So, I get back from lounging on the beach in Hawaii to find that two strands of the THCB and Health 2,0 worlds have connected! At the Health 2.0 Conference we’re going to be hearing from 23andme, PatientsLikeMe, Pfizer, MedHelp, Within3 and more about the role that crowd-sourced data has on the future of decisions and discovery.
And then in the NY Times today there’s an excellent article all about this called Research Trove – Patients Online Data. And the author is THCB alumna Sarah Arnquist, who is now in Africa studying health care in Uganda.
Al Waxman is a healthcare entrepreneur who these days runs the Psilos Group, a venture firm that invests in health care services, health care IT and device and instrumentation companies. Among their better known investments are Active Health Management, Health Hero Network and Definity Health–now all acquired by publicly traded companies. This is a wide ranging conversation about Al’s investment philosophy, his desire to get VCs more involved in health care, his mistrust of politicians and where he thinks health care technology is headed. Here’s the interview.
Al will also be on a panel at Health 2.0 on October 6-7 talking about whether Health 2.0 can make health care more affordable.
One of the best local talk shows anywhere is Michael Krasny’s Forum on 88.5 KQED, San Francisco’s establishment NPR station (SF of course has a rebel NPR station KALW which has had me on a couple of times but I’m too scruffy for KQED!).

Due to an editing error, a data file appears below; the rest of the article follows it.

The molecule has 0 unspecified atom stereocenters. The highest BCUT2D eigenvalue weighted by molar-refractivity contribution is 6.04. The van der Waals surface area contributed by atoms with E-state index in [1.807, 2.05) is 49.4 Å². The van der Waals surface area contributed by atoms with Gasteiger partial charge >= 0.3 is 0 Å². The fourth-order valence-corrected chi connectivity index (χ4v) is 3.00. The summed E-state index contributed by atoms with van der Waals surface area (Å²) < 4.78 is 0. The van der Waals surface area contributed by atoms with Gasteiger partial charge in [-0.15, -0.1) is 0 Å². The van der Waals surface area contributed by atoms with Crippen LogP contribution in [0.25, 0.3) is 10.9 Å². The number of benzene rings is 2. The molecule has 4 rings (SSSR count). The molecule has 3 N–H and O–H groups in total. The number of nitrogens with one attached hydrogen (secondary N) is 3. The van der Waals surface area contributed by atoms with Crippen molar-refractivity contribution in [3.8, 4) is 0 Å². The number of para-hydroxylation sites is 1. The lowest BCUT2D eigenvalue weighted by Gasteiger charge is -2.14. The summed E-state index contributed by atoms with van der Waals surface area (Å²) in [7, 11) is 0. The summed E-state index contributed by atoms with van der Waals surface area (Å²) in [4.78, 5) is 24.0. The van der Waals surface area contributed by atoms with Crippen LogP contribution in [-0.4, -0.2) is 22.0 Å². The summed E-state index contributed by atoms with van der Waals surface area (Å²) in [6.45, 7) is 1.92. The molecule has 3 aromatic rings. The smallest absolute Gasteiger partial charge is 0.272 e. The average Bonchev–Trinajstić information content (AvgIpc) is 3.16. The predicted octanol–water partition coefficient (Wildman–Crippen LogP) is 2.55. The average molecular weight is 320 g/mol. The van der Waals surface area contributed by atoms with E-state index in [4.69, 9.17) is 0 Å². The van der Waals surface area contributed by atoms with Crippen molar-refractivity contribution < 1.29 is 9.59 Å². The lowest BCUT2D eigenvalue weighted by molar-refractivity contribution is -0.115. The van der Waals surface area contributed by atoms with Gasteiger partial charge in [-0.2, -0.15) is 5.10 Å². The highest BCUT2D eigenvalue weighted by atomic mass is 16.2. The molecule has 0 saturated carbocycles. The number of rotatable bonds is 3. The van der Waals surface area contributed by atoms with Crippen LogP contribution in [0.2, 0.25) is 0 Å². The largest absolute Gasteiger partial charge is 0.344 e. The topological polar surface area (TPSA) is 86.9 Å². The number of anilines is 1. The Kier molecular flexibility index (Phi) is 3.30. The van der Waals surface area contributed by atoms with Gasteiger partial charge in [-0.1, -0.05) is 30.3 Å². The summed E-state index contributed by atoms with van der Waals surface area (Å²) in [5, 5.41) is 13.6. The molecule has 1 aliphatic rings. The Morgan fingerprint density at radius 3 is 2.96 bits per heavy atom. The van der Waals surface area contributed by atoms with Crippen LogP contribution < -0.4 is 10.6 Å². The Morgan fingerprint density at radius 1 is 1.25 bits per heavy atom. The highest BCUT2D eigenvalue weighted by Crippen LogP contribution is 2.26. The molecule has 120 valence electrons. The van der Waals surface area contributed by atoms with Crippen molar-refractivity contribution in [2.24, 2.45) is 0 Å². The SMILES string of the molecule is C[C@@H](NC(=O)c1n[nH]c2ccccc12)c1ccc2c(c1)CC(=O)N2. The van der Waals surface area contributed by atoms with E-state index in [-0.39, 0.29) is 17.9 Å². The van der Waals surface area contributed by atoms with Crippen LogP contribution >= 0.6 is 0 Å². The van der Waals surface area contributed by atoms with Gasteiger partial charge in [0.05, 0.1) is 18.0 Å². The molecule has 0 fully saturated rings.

At 10 am PST Forum has a show about health IT which has Robbie Pearle from the Permanente group and 2/3 of my old HIO project team at IFTF, Joe DeLuca and Jane Sarasohn-Kahn.
You can listen in here
One of the best commentators around on the issues of patient safety, health care quality and basically everything to do with health care organizations is UCSF Professor Bob Wachter. Bob has been in the trenches as one of the leaders in the hospitalist movement, a major driver behind improving patient safety, and has also straddled the worlds of medical practice as a PCP, academia at UCSF, and been publicizing this all to a wider audience–particularly with his 2005 book Internal Bleeding and his more recent book Understanding Patient Safety. Then of course there are his occasional blog posts both on Wachter’s World and here on THCB.
This was a really fun conversation and somehow Bob remains an optimist. Here’s the interview.